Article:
Creating Your DNA-Based "Digital Twin"
Predictiv is creating the future of predictive medicine.
Using next-generation DNA sequencing, it assesses a person’s risk level for more than 16,000 diseases. In addition, it sequences more than 20,000 genes and analyzes 300 drugs — essentially, creating a person’s DNA-based “Digital Twin.”
Predictiv’s platform enables patients to assume full control over their genetic profile, and empowers them to make accurate health decisions. At the same time, it gives healthcare workers access to early diagnoses and optimal drug doses and recommendations.
DNA testing has become enormously popular. About 30 million people have had their DNA analyzed so far. And by 2025, the market for genetic testing is expected to reach $25 billion.
Leading the way in this market are a handful of companies that were once tiny startups, and are now multi-billion-dollar success stories. For example:
Invitae, which offers genetic tests, has a market cap of roughly $8 billion. Ancestry.com, a company providing DNA testing for genealogical purposes, was acquired in August 2020 for $4.7 billion. And 23andMe, which offers DNA tests direct-to-consumers, is expected to go public soon at a valuation of $3.5 billion.
But these companies don’t offer what Predictiv does. Ancestry.com focuses more on genealogical backgrounds rather than health insights. Meanwhile, 23andMe only analyzes 100 genes and assesses the risk for 14 diseases. Invitae analyzes only 147 genes and assesses the risk for 20 diseases. As mentioned, Predictiv analyzes 20,000 genes, giving users unparalleled insight into more than 16,000 diseases.
Testing the risk for this many diseases is critical. That’s because 55 million people die every year from a life-threatening disease. But surprisingly, more than 10% of these diseases have a genetic component to them — and could potentially have been prevented.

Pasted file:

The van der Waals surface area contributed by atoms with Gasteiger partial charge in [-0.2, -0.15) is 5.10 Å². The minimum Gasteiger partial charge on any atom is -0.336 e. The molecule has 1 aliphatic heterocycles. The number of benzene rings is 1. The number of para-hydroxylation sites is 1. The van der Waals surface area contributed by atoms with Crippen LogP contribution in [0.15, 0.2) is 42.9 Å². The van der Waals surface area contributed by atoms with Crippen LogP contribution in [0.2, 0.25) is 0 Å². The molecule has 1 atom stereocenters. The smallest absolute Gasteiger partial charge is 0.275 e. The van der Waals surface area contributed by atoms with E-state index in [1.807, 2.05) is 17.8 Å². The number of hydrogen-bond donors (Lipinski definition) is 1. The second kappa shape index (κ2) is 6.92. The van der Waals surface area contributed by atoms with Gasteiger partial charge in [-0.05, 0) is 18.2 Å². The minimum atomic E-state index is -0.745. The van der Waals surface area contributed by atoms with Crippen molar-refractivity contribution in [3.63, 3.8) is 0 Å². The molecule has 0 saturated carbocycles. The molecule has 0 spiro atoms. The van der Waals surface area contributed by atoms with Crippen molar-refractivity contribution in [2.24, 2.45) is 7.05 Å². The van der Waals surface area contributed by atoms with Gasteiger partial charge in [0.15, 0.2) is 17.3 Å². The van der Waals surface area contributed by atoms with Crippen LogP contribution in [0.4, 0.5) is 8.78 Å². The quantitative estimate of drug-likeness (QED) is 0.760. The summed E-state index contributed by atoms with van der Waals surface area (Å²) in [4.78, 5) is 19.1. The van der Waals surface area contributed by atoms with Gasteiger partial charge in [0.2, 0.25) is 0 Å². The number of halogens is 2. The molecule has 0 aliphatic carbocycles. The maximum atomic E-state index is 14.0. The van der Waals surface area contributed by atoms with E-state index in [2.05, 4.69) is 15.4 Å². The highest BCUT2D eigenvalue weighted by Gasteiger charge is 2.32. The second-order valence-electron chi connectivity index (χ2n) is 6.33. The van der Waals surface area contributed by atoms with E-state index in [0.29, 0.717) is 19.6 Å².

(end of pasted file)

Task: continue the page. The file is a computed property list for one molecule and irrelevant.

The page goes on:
15% of all cancers have an inherited susceptibility factor. 12% of all hospital admissions are a result of genetic causes. And 10% of all chronic diseases, from diabetes to heart disease to Alzheimer’s, have significant genetic components.
The problem is that there hasn't been an efficient way to monitor genetic markers to be on the lookout for signs of these diseases — until now.
Here’s how Predictiv’s platform works for users:
• First, they submit a DNA sample consisting of five fingernails or toenails. These are placed in a jar and mailed to Predictiv.
• Second, Predictiv extracts the DNA, sequences it, and analyzes it to create the user’s “digital twin.”
• Finally, users are sent an invitation to join an online or face-to-face consultation with a genetic counselor who will set up a personalize preventive plan. Consultations include access to a complete disease profile. And users can simulate their reactions to drugs based on their level of toxicity, efficiency, metabolism, and dosage.
Predictiv sells its tests for $790. This includes sequencing and consultation with a genetic counselor. Tests can either be prescribed or recommended by a healthcare professional, or ordered directly through its website.
Predictiv spent four years developing its platform, which features an Artificial Intelligence engine. This engine was validated in summer 2020 through an FDA-involved Covid-19 challenge.
In this challenge, Predictiv used its AI engine to predict the length of ICU hospitalization needed due to the coronavirus. The startup ranked in the top half of organizations participating, which included Google, Accenture, and the University of California San Francisco.
Predictiv is in discussions with more than 30 healthcare providers and “telemedicine” companies to potentially adopt its tests. It’s also in “final” discussions for contracts that would put its tests in 300 clinics in the U.S., India, and South East Asia.